[…]

With the bill unlikely to pass this year, advocates for vouchers and school choice will use the vote to drive their political activities in the 2018 elections by singling out lawmakers who voted against vouchers, said Randan Steinhauser, co-founder of Texans for Education Opportunity, which advocates for broader school choice.

“This isn’t surprising. The House has always been an obstacle, and there are many Republicans who are not representing their constituents and their school children,” said Steinhauser, who has already gone door-knocking in several Republican lawmakers’ districts to pressure them into voting for vouchers. “This is an opportunity for parents in the state of Texas to see who is standing in the way of educational opportunity.”

See here for the background. I’ll get back to this in a second, but in the meantime, as Depeche Mode advises, enjoy the silence.

A day after Texas House members pointedly approved an amendment to prohibit the use of public money for private schools, Lt. Gov. Dan Patrick, the Legislature’s most vocal proponent of so-called “school choice,” has yet to issue a public reaction.

[…]

Repeated calls and emails to Patrick’s office for comment went unanswered Thursday and Friday, although his staff has posted videos of him on Facebook talking about child abuse prevention initiatives and tuition set-asides since the House vote Thursday morning.

Patrick, who has rallied for years to pass a school choice program, assigned the proposal a low bill number to indicate its importance among his legislative priorities. Last week, he and Taylor, the Senate education chairman, pared down the bill to appease senators on the fence about the proposal, agreeing to exempt counties of less than 285,000 unless voters there petition for a voucher program.

Taylor, a Friendswood Republican and sponsor of the bill, did not respond to requests for comment Friday about whether he had been in contact with Patrick about how they would proceed on the measure.

House lawmakers long have said they have little interest in passing SB 3 and Public Education Chairman Dan Huberty, R-Houston, said he did not want to force his committee to vote on the bill. The measure, which passed the Senate 18-13, is now awaiting action in the House.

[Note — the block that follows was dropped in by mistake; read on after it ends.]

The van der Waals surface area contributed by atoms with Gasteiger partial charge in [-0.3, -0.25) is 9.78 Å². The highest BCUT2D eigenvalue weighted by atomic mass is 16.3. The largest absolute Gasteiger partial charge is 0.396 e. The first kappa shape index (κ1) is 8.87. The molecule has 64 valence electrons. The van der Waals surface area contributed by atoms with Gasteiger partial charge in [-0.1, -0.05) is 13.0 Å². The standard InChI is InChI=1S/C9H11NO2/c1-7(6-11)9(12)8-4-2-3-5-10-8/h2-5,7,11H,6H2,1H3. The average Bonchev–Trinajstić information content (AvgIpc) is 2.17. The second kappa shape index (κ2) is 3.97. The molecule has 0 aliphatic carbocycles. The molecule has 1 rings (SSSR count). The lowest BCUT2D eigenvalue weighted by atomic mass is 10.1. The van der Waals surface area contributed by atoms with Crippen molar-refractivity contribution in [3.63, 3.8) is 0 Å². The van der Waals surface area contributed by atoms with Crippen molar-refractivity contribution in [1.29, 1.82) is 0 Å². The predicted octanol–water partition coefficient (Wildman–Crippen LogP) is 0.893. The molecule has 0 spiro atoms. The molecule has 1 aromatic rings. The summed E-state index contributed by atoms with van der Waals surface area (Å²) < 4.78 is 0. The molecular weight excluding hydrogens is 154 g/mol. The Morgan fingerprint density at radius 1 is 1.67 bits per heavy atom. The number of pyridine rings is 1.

A defeat on school vouchers likely would not hurt the lieutenant governor, said Jason Sabo, a longtime political observer and education lobbyist. Instead, he said, the House vote shows how politics are evolving away from party loyalty and toward regional and issue-based factions.

“It’s not about party. It’s about place,” he said. “If the largest employer in half the counties in your giant legislative district are public schools, you hate vouchers, it doesn’t matter if you’re a Democrat or a Republican. You’re anti-voucher. ”

Who knew it was even possible to get Dan Patrick to shut up? And with all due respect to Jason Sabo, whose remarks may be a bit out of context here, this alignment on vouchers is nothing new. As this DMN article from January notes, people have been pushing for vouchers, thankfully without success, for going on thirty years. The Legislature came fairly close to fulfilling the wishes of people like GOP megadonor James Leininger, who was then the main force behind vouchers, during the 2005 session. Among other things, this led to the rise of the Texas Parent PAC and its shocking primary win over then-House Education Committee Chair Kent Gruesendorf. Patrick has taken up the banner in the two sessions since he became Lite Guv, but the fight long predates him.

And this is why Randan Steinhauser is wrong. At this point, there have been many elections, mostly Republican primaries, in which public education has been a big issue. Even with the likes of Leininger and then-Speaker Tom Craddick and now Dan Patrick behind them, voucher proponents have basically gained no ground, and aren’t anywhere close to a majority in the House. Hell, we’re at a point where they had to rebrand themselves, because “vouchers” has become a toxic label, and resort to a third-rate astroturfing campaign for their lobbying. Voucher supporters are the definition of a narrow interest group seeking to carve out an advantage for themselves. I’m not going to say they’ll never succeed, because politics doesn’t work like that, but I see no evidence that they are gaining public acceptance. They got the fate that they, and Dan Patrick, deserved.

From the “Anyone can call themselves an expert” department

Now see, this is what happens when you go soliciting expert witnesses on Craigslist

Bloom County was awesome

Joseph Bast, president and CEO of the Chicago-based Heartland Institute, is a witness for Texans for Real Efficiency and Equity in Education, or TREE, a group led by former state Rep. Kent Grusendorf that is not a plaintiff but was permitted by state District Judge John Dietz to present testimony.

Bast said a taxpayer savings grant program similar to education vouchers would benefit low-income families who could put grant money toward paying for private school tuition.

“If you’re low-income, you’re pretty much trapped in the public school that’s in your direct area,” he said.

Bast estimated that such a grant program would spur about 6 percent of students in Texas public schools to move to private schools, a number he arrived at by evaluating similar programs, including the now-defunct CEO Horizon voucher program in San Antonio’s Edgewood Independent School District.